Since I had graduated as behavioural ecologist from the University of Jena in Germany, I have been involved in studies on host-parasite interactions in natural model systems.
Parasite infections are effected by a myriad of factors, and I am interested in the ecological and evolutionary basis of variation in infection levels within and between individuals in natural host populations. After my undergraduate studies (University of Tübingen and Jena (D), University of Aberdeen (UK), and ANU Canberra (AUS)), I moved on to Göttingen (Germany) where I conducted my PhD project at the Behavioural Ecology and Sociobiology Group, German Primate Center. I spent several months observing and sampling free-ranging lemur populations in Kirindy Forest, Western Madagascar. Using an interdisciplinary approach that combined individual parasite, genetic, hormone, and sociobiological information, I was able to identify patterns and determinants of inter-individual variation in gastro-intestinal parasites infection in red-fronted lemurs and potential effect of these factors on individual reproduction.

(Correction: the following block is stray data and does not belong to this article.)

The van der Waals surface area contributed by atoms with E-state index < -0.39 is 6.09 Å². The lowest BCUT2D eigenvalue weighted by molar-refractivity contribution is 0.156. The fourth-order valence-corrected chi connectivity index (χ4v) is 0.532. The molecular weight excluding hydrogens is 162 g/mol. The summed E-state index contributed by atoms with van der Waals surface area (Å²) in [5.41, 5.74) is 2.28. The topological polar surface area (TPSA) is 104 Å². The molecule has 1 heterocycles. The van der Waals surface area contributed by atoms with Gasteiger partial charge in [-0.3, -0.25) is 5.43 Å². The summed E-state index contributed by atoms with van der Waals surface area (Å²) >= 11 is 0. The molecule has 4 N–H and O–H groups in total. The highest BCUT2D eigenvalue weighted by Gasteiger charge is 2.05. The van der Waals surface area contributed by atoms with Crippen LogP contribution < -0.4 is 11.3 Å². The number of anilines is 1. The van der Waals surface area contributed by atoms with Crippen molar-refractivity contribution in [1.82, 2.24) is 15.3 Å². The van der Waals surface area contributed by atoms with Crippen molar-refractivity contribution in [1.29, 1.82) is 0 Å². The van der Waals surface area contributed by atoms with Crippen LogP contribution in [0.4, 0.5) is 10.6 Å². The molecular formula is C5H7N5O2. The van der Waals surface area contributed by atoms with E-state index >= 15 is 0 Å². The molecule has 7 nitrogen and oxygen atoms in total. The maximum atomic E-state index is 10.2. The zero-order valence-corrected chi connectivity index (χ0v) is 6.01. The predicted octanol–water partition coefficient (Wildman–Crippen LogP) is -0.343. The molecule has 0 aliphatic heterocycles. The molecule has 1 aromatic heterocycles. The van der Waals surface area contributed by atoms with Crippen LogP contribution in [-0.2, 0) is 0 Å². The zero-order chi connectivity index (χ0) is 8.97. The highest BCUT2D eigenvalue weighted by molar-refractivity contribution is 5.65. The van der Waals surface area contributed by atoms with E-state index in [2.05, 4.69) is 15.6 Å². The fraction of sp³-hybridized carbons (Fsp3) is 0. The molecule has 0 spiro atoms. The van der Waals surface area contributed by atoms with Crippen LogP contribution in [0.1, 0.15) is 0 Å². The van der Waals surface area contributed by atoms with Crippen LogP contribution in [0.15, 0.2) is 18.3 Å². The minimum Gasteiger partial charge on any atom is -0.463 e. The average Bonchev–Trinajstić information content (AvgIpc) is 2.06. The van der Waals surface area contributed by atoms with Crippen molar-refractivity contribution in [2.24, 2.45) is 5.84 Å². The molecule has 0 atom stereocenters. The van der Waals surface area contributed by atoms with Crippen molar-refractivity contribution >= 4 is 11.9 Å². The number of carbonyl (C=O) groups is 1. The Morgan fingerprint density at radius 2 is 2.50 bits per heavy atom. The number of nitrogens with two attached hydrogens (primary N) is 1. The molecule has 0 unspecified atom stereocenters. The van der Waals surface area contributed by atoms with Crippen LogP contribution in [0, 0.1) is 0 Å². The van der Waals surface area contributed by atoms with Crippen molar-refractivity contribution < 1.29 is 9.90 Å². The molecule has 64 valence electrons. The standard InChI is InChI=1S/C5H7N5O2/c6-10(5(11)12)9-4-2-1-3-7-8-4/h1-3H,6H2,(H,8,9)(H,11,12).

After a period of maternal leave and lecturing at the University of Göttingen, I am currently working as DAAD-funded post doc at Lund University with Lars Råberg. The aim of the project is to develop and use molecular tools for identification of helminth infections in rodent hosts and assess host specificity across species.
Clough D, Kappeler PM, Walter L (2011) Genetic regulation of parasite infection: empirical evidence of the functional significance of an IL4 gene SNP on nematode infections in wild primates. Frontiers in Zoology, 8:9
Clough D, Heistermann M, Kappeler PM (2010) Host intrinsic determinants and potential consequences of parasite infection in free-ranging red-fronted lemurs (Eulemur fulvus rufus). American Journal of Physical Anthropology, 142: 441-452
Clough D (2010). Gastro-intestinal parasites of red-fronted lemurs in Kirindy forest, western Madagascar. Journal for Parasitology, 96: 245-251
Post-doc host: Lars Råberg